“You make taking the bus sexy again.” It’s not easy being green. For Eddie Solis, riding the bus and the Los Angeles Metro Rail system is his chosen form of transportation, getting him wherever he needs to go. A typical day in the life for Solis involves going downtown, where he might work at his independent record label, Stoked Records, or various duties for his band, It’s Casual, or go to Skidrow Studios to tape an episode of Los Angeles Nista, his own internet radio show, or travel to other destinations in the city to take care of business.
Solis describes the route he takes from Boyle Heights, where he lives, into L.A.: “I’m lucky. I live in a place where the bus stop is right in front of my house. The Line 18 bus, and it’s a 24-hour line. So what’s cool is that there’s always places to go. Whether I’m doing radio episodes, one, two, three a day, or, I’m going to the station to have a meeting, or I got to do something regarding the band or the label. The way I get around is 90-percent car-free, unless I really need to haul stuff and then I rent a van.”
It’s Casual, the band Solis formed in 2001, is a two-piece outfit, made up of a rotating roster of drummers, and Solis on vocals and guitar. The band has released four studio albums to date and has performed with Black Flag, Mastodon, Prong, High on Fire, Fireball Ministry, Youth Brigade, Story of the Year, Fatso Jetson, and Mondo Generator.
It’s Casual is mauling hardcore played extremely fast with a West Coast punk sensibility. The last two albums, The New Los Angeles and The New Los Angeles II, have given Solis a musical platform to push his green message, often humorously. He screams out in protest, aggressively taking a stand that California is not an ATM machine or people who are already in financial disarray shouldn’t take on a seven-year payment for a Lincoln Navigator.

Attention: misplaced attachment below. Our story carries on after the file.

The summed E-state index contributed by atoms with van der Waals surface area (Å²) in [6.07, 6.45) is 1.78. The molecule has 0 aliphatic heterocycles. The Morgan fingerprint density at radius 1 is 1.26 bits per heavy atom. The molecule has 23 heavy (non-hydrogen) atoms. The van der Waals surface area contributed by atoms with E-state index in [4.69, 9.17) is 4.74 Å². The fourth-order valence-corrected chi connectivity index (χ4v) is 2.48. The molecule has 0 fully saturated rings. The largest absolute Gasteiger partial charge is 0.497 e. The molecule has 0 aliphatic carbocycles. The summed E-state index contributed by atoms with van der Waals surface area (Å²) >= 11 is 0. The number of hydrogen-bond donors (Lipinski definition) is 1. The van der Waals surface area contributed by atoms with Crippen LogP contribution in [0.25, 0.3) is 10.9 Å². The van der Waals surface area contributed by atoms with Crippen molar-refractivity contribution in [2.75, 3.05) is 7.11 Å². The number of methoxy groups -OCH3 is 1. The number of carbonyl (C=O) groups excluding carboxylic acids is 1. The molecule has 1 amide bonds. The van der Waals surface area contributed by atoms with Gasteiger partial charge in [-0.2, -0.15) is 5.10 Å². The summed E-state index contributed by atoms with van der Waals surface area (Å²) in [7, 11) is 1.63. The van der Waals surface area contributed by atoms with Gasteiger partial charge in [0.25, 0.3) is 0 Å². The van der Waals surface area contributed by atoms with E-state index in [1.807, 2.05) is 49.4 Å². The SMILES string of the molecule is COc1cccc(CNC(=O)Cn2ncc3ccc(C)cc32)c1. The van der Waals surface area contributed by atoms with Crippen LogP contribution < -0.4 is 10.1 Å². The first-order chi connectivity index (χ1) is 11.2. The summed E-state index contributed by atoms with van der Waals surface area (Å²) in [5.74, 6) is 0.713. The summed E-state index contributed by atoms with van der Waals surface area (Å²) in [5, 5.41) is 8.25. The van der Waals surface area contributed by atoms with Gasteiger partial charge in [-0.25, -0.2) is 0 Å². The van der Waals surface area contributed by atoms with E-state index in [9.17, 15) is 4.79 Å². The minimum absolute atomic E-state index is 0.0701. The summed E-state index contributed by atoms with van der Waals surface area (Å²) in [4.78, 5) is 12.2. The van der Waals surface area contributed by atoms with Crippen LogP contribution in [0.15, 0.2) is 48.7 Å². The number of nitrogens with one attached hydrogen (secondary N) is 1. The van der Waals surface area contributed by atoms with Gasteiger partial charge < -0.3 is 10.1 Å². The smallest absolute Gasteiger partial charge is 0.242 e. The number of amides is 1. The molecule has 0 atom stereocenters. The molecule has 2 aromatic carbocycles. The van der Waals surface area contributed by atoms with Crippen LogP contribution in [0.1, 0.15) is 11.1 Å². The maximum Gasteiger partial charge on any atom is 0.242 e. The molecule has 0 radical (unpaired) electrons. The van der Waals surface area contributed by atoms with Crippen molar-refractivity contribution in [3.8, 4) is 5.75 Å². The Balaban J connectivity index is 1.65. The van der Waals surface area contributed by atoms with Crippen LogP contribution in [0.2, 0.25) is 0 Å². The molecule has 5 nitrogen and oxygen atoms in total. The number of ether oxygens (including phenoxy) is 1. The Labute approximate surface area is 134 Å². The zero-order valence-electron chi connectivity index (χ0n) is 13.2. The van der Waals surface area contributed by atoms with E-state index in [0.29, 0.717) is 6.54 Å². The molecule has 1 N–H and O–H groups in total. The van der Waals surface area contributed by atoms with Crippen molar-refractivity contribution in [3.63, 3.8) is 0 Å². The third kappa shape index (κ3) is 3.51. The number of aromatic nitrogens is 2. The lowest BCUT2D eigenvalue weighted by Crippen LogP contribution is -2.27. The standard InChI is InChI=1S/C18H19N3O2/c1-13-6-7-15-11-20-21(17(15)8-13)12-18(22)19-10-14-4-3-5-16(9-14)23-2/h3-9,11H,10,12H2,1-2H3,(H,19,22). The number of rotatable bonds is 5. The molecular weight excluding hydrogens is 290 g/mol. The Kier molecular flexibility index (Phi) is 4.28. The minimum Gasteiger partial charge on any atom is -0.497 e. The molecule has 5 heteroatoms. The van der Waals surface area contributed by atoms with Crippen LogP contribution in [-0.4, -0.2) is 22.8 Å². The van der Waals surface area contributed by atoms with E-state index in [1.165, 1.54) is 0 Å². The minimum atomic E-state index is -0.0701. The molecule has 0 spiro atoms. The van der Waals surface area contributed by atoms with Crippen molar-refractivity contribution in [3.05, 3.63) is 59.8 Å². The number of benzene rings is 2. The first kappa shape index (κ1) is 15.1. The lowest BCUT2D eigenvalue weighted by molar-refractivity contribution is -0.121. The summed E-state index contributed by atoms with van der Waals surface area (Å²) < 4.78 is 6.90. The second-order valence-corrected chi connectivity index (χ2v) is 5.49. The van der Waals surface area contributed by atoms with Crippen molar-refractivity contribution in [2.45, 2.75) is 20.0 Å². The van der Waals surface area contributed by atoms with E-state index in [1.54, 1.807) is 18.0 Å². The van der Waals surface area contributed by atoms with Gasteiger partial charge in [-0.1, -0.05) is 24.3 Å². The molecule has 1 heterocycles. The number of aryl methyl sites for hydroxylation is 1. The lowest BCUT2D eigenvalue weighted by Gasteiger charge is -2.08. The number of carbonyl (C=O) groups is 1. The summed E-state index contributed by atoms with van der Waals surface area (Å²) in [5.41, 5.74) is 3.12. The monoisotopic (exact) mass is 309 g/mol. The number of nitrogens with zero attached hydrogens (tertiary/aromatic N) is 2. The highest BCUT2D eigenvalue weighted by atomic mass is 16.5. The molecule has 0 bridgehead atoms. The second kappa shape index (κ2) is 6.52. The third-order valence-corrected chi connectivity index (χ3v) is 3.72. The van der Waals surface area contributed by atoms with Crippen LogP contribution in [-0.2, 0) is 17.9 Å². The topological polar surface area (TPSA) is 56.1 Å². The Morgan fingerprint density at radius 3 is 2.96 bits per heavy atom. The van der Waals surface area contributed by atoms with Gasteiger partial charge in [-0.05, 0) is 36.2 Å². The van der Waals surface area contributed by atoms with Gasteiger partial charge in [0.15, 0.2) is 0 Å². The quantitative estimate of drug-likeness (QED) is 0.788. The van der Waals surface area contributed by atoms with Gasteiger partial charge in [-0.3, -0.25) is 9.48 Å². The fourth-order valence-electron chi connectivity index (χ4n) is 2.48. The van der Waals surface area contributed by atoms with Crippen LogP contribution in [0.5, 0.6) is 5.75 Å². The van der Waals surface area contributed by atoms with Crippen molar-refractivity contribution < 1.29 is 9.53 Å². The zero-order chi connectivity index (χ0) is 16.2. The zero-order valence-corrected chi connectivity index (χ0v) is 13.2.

“The Red Line”, sends a loud and clear shout-out to the Metro Transit Authority, (popularly known as MTA). Though MTA didn’t publicly give “The Red Line” a nod, Move LA, an organization that advocates for public transportation, gave the song high praise. Solis recalls: “One girl said: ‘You make taking the bus sexy again'”.
Inspired by surroundings that give him a wealth of material to write about, Solis could stay with the New Los Angeles theme for years to come. The Los Angeles-born native sees a lot of life using public transportation, and believes the car-bound travelers’ view is limited in comparison. “Why is it the New Los Angeles? Because I choose for it to be car free. When I look out the bus window or the subway window it’s a new city to me, because you’re not in a car. You see more. You connect with people.”
When asked if he witnesses more life in the bus and out its window, Solis offers the following scenario: “I’m in a bus or a subway train with 30 people. There’s one person in the car. So automatically the dynamic changes. Community ethos. You gotta have manners. You gotta do the right thing. Give the old lady and the kids a seat. You practice those ethos and then you learn sitting there, like, ‘Wow. That guy’s not giving that old lady a seat. What a dick. That sucks. Like, how could he not do that?’ Or, the old man with the cane.”
Check out the song “The New Los Angeles”